Enzymatic Reaction (image will open in a new window)
β-Glucosidases catalyze the hydrolysis of glucosides:
Emulsin originally was the term applied to the extract of sweet almonds. It remains as the historical prototype of β-glucosidase. Many other sources of the enzyme have been described. Emulsin also shows significant D-galactosidase activity and there is some question as to whether or not it is one enzyme with two activities, because non-parallel response to inhibitors points to two separate enzymes. D-mannosidase has also been reported in almond emulsin (Schwartz et al. 1970). The enzyme has been reviewed by Veibel (1950), Larner (1960), and Nisizawa and Hashimoto (1970).
Characteristics of β-Glucosidase from Almond:
Molecular weight: 2 active components, 117,000 and 66,500 (Helferich and Kleinschmidt 1965).
Optimum pH: Butyryl glycoside in acetate, pH 4.4 (Veible 1950), p-nitrophenyl glycoside 5.2 - 6.0 (Schwartz et al. 1970).
Constants: Km (M) Glu-I 0.072 (Schwartz et al 1970.)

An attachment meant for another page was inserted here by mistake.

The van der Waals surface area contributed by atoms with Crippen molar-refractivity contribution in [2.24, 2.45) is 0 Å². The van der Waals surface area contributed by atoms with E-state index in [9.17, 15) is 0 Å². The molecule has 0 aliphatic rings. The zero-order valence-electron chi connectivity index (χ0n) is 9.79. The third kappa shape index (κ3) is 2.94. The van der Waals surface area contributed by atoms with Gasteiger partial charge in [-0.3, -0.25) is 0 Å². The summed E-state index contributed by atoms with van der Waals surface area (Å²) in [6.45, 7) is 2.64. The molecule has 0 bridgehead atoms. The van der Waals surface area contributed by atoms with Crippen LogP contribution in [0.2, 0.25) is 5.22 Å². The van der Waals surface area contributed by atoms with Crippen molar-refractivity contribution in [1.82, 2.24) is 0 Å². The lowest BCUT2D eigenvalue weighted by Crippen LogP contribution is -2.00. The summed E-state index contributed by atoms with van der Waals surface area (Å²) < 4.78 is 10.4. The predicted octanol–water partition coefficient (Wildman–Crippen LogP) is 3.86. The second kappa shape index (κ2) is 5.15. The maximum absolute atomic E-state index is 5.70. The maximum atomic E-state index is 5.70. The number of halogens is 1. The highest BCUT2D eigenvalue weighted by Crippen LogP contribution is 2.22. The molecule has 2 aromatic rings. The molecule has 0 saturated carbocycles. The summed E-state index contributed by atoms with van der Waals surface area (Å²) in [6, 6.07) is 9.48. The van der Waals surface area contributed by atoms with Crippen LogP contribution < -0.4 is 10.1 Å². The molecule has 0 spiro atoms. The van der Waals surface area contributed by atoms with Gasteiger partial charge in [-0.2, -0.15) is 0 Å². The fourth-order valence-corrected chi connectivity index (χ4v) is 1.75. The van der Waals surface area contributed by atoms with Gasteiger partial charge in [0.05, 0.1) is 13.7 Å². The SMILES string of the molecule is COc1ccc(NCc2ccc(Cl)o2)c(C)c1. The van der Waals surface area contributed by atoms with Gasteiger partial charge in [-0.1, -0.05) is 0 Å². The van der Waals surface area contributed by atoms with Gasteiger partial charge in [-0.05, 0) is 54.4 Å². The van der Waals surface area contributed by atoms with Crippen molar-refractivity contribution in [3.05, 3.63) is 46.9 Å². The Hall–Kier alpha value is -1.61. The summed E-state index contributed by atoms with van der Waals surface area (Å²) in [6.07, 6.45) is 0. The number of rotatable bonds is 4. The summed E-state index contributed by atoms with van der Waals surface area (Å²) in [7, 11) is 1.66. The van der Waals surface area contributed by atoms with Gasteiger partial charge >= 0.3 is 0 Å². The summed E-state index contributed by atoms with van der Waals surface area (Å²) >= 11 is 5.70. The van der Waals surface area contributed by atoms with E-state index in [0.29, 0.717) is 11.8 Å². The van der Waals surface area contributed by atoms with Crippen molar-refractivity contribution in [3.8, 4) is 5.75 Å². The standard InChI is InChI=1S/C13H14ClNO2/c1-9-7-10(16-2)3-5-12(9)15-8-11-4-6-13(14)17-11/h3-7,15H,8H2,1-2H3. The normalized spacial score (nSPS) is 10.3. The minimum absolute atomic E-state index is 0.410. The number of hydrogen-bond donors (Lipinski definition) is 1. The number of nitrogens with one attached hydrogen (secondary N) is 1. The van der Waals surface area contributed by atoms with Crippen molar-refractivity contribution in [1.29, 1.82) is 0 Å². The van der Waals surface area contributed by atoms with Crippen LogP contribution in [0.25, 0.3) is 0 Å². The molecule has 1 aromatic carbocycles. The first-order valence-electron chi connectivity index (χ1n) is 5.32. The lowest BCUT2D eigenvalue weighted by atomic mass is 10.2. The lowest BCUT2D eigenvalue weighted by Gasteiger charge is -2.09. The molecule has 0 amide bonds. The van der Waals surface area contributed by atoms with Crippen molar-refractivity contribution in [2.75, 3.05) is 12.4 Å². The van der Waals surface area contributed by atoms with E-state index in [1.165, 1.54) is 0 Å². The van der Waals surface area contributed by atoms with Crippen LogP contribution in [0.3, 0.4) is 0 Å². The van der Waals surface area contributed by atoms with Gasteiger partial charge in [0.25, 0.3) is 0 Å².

Specificity: β-glucosides and β-galactosides are reportedly substrates for the enzyme (Kelemen and Whelan 1966). β-D-fucosides are also attacked (Conchie et al. 1967). This is questioned by Schwartz et al. (1970) who offer data supporting the existence of separate enzymes.
Inhibitors: HgCl2, other heavy metal ions, sulfhydryl-binding compounds and polyols.
Stability: The enzyme is stable for 1 - 2 years at 2-8°C.
There has been interest in the mammalian form of the enzyme, particularly in relation to Gaucher's disease. Losman (1974) reported that an iso-enzyme of β-glucosidase is lacking in the lymphocytes of homozygotes and a significant decrease is found in heterozygotes. Spleen and liver enzyme activity was lowered in Gaucher's patients when assayed with the synthetic substrate, 4-methylumbelliferal β-D-glycoside.